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November 2013



Passenger Rail Article
Massachusetts DOT connects modes of transportation with public health



Passenger Rail

By Julie Sneider, Assistant Editor

The Massachusetts Department of Transportation (MassDOT) is taking a "healthy" approach to planning transportation options for state residents.

Earlier this fall, MassDOT Secretary and Chief Executive Officer Richard Davey directed all department divisions to apply a new policy when planning state transportation projects: They must increase bicycling, walking or the use of public transit. Davey’s directive was the latest step toward achieving statewide objectives in MassDOT’s sustainability initiative known as "GreenDOT," which calls for tripling the share of travel in Massachusetts via bicycling, public transit and walking by 2030.

It also calls for MassDOT to develop a guide for community planners to use when creating shared-use paths on or along former railroad corridors.

"This policy directive is the next step in putting into daily practice our commitment to build a healthy, sustainable transportation system that meets all our customers’ needs," Davey said in September.

Now, all MassDOT divisions that review proposed transportation projects must incorporate public transit, bicycle paths or pedestrian walkway options during the project design phase, says Steve Woelfel, MassDOT's director of strategic planning.

In the past, transportation alternatives typically weren't considered until later in the planning process or after a project was completed, if at all, Woelfel says.

"It's not rocket science, it's just changing the way people have done things for years," he says.

MassDOT leaders have been examining the connection between transportation and its impact on public health for some time. In 2009, a major transportation bill passed that included a "Healthy Transportation Compact," which called for state agencies to implement state and federal policies and programs in ways that support healthy transportation.

"Basically, the compact says the work we do on transportation [projects] has a big impact on the health of our people," says Woelfel. "Certainly, there are health benefits to having people bike and walk more. And often there is a connection to public transit if you ride your bike or walk to the station."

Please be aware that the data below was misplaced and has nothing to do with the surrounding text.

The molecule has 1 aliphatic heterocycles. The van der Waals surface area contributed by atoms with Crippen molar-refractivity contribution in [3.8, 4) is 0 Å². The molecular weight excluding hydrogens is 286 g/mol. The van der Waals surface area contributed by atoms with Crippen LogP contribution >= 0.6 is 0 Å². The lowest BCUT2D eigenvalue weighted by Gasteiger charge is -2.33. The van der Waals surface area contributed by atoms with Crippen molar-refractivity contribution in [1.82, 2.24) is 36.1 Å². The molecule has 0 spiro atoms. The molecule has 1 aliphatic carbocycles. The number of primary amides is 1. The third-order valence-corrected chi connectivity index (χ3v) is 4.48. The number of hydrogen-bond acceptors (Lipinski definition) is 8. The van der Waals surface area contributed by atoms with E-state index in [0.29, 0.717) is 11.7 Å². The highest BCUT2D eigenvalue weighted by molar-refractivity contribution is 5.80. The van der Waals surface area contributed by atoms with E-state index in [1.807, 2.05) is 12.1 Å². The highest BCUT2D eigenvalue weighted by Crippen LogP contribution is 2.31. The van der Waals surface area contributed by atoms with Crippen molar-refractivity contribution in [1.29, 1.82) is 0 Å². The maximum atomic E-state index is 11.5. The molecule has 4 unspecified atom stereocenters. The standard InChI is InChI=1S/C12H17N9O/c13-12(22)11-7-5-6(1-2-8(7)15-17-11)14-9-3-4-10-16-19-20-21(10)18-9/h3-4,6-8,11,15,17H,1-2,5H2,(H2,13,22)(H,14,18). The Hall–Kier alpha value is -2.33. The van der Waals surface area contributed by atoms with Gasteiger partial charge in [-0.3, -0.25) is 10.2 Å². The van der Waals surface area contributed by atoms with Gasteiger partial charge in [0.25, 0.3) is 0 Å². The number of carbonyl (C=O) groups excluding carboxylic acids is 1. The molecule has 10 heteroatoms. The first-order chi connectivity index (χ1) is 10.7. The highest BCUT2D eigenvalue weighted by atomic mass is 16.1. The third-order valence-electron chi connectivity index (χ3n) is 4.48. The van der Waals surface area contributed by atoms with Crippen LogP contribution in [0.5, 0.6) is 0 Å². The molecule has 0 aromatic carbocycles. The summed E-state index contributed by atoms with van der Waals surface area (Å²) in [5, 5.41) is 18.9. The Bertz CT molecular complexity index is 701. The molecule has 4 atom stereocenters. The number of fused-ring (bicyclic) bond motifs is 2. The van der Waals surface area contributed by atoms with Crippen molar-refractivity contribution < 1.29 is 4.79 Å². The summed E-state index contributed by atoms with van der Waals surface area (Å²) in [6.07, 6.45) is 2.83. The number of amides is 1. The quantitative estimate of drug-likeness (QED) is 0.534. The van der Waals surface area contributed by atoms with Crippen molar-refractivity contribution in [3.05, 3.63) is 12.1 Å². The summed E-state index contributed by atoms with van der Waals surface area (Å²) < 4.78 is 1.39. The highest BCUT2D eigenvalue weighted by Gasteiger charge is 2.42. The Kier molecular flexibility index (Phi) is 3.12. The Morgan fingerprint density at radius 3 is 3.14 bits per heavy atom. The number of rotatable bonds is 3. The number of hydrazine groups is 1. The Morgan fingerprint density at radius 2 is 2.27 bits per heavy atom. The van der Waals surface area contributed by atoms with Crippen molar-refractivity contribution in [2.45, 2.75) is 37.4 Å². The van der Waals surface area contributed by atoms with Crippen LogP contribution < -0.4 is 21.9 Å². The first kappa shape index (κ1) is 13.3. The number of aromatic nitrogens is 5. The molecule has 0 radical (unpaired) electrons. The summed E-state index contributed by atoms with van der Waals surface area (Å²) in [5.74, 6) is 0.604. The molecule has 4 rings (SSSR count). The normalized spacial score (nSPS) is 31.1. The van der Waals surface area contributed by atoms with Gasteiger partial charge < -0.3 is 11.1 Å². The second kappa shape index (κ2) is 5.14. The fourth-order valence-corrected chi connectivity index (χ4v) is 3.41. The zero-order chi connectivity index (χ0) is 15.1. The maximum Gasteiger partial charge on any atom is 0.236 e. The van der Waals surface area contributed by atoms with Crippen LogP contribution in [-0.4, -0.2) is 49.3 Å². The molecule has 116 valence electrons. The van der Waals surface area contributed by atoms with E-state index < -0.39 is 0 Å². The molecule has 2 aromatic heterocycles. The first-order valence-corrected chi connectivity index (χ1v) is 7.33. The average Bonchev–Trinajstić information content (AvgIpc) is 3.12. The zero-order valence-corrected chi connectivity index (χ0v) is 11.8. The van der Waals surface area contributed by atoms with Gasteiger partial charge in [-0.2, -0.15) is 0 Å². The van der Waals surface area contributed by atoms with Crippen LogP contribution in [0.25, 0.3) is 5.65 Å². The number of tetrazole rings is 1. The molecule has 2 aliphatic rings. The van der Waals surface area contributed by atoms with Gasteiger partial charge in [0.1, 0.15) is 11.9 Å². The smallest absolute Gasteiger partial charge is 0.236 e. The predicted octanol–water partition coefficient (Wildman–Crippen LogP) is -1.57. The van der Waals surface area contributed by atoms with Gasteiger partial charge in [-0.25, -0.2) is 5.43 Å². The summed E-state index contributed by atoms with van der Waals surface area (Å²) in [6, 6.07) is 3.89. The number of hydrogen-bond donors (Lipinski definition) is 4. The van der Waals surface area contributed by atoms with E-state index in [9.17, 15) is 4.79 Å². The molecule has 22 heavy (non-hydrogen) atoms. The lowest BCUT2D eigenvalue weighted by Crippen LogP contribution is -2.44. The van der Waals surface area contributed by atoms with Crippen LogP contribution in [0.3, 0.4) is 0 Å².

Davey's recent directive helps carry out the compact, as well as the GreenDOT sustainability plan.

MassDOT also has promoted the transportation-public health connection by hosting an annual conference on the topic. This year's "Moving Together" conference, held Oct. 23 in Boston, featured state officials and representatives of the transportation, health care, environment, housing and economic development sectors who discussed how infrastructure investments foster communities' economic growth, as well as healthier populations.

According to Woelfel, one recent example of how an investment in healthy transportation helped a community's economy occurred this summer when the Cape Flyer operated weekend rail service between Boston and Cape Cod.

The rail service successfully encouraged tourists to visit the Cape without taking their cars, which helped reduce auto traffic congestion. The service made enough of a difference that MassDOT and the Cape Cod Regional Transit Authority announced last month they will support the weekend summer rail service on a permanent basis, and MassDOT plans to study the possibility of year-round service on the line.

Massachusetts' transportation officials aren't alone in pursuing healthy transportation policies and investments. Increasingly, communities and organizations around the United States are looking into the effects of transportation on public health, according to an article posted in May on the Federal Highway Administration's website. Besides the impact walking and bicycling can have on lowering the risk of obesity, diabetes and heart disease, transportation-related pollution can exacerbate respiratory ailments and other public health concerns, the article notes.

"Where transportation infrastructure is designed to accommodate or even encourage non-motorized transportation, such as through complete streets policies, it can have a positive effect on public health," the article states.

At the same time, healthy transportation initiatives that involve alternatives such as bicycling, walking and taking public transit face political opposition among some policymakers around the country at local, state and federal levels. One example: During the debate over the federal MAP-21 transportation legislation last year, some members of Congress called for slashing federal funding of transit and opposed using federal dollars for bike paths and pedestrian walkways.

But at MassDOT, the healthy transportation directive will continue to advance, according to Woelfel.

"You can tell that we are trying to be better stewards of the environment and our people," he says.



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